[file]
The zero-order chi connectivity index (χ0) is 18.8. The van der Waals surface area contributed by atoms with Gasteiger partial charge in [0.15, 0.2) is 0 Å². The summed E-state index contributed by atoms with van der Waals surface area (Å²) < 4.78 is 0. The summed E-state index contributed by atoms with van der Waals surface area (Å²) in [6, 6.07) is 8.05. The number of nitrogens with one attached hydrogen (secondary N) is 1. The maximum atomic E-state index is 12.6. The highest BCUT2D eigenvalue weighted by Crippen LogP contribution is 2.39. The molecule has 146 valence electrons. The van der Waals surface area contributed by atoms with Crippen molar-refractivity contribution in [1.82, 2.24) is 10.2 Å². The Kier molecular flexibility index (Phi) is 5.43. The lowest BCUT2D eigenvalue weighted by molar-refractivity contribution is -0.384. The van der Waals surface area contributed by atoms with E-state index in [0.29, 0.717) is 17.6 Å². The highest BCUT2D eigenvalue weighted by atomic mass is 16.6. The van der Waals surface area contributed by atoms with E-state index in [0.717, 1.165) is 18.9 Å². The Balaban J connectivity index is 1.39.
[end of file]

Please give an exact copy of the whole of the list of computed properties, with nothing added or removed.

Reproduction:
The zero-order chi connectivity index (χ0) is 18.8. The van der Waals surface area contributed by atoms with Gasteiger partial charge in [0.15, 0.2) is 0 Å². The summed E-state index contributed by atoms with van der Waals surface area (Å²) < 4.78 is 0. The summed E-state index contributed by atoms with van der Waals surface area (Å²) in [6, 6.07) is 8.05. The number of nitrogens with one attached hydrogen (secondary N) is 1. The maximum atomic E-state index is 12.6. The highest BCUT2D eigenvalue weighted by Crippen LogP contribution is 2.39. The molecule has 146 valence electrons. The van der Waals surface area contributed by atoms with Crippen molar-refractivity contribution in [1.82, 2.24) is 10.2 Å². The Kier molecular flexibility index (Phi) is 5.43. The lowest BCUT2D eigenvalue weighted by molar-refractivity contribution is -0.384. The van der Waals surface area contributed by atoms with E-state index in [0.29, 0.717) is 17.6 Å². The highest BCUT2D eigenvalue weighted by atomic mass is 16.6. The van der Waals surface area contributed by atoms with E-state index in [0.717, 1.165) is 18.9 Å². The Balaban J connectivity index is 1.39.